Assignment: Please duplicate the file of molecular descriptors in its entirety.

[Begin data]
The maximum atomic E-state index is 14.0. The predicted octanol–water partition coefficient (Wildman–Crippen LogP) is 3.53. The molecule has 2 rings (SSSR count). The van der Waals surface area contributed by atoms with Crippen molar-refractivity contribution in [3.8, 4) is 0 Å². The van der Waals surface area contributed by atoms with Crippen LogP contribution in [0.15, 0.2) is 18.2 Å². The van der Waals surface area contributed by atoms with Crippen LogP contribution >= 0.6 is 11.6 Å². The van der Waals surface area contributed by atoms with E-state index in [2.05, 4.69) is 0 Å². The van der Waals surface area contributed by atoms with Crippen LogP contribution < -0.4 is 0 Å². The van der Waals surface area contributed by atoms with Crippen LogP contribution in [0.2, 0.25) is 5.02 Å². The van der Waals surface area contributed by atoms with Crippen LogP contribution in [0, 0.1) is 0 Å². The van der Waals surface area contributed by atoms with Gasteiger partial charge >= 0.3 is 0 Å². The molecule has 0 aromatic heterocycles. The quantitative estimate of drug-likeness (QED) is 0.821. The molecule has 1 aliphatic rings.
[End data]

The maximum atomic E-state index is 14.0. The predicted octanol–water partition coefficient (Wildman–Crippen LogP) is 3.53. The molecule has 2 rings (SSSR count). The van der Waals surface area contributed by atoms with Crippen molar-refractivity contribution in [3.8, 4) is 0 Å². The van der Waals surface area contributed by atoms with Crippen LogP contribution in [0.15, 0.2) is 18.2 Å². The van der Waals surface area contributed by atoms with Crippen LogP contribution >= 0.6 is 11.6 Å². The van der Waals surface area contributed by atoms with E-state index in [2.05, 4.69) is 0 Å². The van der Waals surface area contributed by atoms with Crippen LogP contribution < -0.4 is 0 Å². The van der Waals surface area contributed by atoms with Crippen LogP contribution in [0.2, 0.25) is 5.02 Å². The van der Waals surface area contributed by atoms with Crippen LogP contribution in [0, 0.1) is 0 Å². The van der Waals surface area contributed by atoms with Gasteiger partial charge >= 0.3 is 0 Å². The molecule has 0 aromatic heterocycles. The quantitative estimate of drug-likeness (QED) is 0.821. The molecule has 1 aliphatic rings.